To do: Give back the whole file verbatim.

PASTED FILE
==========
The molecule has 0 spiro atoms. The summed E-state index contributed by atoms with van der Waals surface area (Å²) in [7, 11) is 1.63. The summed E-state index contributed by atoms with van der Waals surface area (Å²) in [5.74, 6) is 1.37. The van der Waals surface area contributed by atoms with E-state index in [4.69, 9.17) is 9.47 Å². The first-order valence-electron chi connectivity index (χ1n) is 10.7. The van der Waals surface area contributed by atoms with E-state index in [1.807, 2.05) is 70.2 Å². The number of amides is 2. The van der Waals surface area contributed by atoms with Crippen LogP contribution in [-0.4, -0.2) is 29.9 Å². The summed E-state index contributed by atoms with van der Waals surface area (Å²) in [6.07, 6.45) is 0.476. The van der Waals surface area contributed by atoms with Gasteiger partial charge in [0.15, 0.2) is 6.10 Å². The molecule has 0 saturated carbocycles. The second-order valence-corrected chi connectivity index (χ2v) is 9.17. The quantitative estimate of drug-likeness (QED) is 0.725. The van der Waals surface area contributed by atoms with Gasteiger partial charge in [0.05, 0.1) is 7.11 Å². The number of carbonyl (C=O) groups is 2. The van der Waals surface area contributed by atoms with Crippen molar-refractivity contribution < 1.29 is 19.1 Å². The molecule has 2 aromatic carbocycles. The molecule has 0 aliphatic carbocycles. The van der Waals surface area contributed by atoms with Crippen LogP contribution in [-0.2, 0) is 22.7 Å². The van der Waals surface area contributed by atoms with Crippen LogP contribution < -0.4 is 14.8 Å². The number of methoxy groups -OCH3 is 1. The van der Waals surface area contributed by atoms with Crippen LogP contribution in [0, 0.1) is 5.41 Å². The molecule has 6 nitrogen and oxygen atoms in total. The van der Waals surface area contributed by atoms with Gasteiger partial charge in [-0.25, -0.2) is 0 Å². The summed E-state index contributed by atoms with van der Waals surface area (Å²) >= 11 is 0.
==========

The molecule has 0 spiro atoms. The summed E-state index contributed by atoms with van der Waals surface area (Å²) in [7, 11) is 1.63. The summed E-state index contributed by atoms with van der Waals surface area (Å²) in [5.74, 6) is 1.37. The van der Waals surface area contributed by atoms with E-state index in [4.69, 9.17) is 9.47 Å². The first-order valence-electron chi connectivity index (χ1n) is 10.7. The van der Waals surface area contributed by atoms with E-state index in [1.807, 2.05) is 70.2 Å². The number of amides is 2. The van der Waals surface area contributed by atoms with Crippen LogP contribution in [-0.4, -0.2) is 29.9 Å². The summed E-state index contributed by atoms with van der Waals surface area (Å²) in [6.07, 6.45) is 0.476. The van der Waals surface area contributed by atoms with Gasteiger partial charge in [0.15, 0.2) is 6.10 Å². The molecule has 0 saturated carbocycles. The second-order valence-corrected chi connectivity index (χ2v) is 9.17. The quantitative estimate of drug-likeness (QED) is 0.725. The van der Waals surface area contributed by atoms with Gasteiger partial charge in [0.05, 0.1) is 7.11 Å². The number of carbonyl (C=O) groups is 2. The van der Waals surface area contributed by atoms with Crippen molar-refractivity contribution < 1.29 is 19.1 Å². The molecule has 2 aromatic carbocycles. The molecule has 0 aliphatic carbocycles. The van der Waals surface area contributed by atoms with Crippen LogP contribution in [-0.2, 0) is 22.7 Å². The van der Waals surface area contributed by atoms with Crippen LogP contribution < -0.4 is 14.8 Å². The number of methoxy groups -OCH3 is 1. The van der Waals surface area contributed by atoms with Crippen LogP contribution in [0, 0.1) is 5.41 Å². The molecule has 6 nitrogen and oxygen atoms in total. The van der Waals surface area contributed by atoms with Gasteiger partial charge in [-0.25, -0.2) is 0 Å². The summed E-state index contributed by atoms with van der Waals surface area (Å²) >= 11 is 0.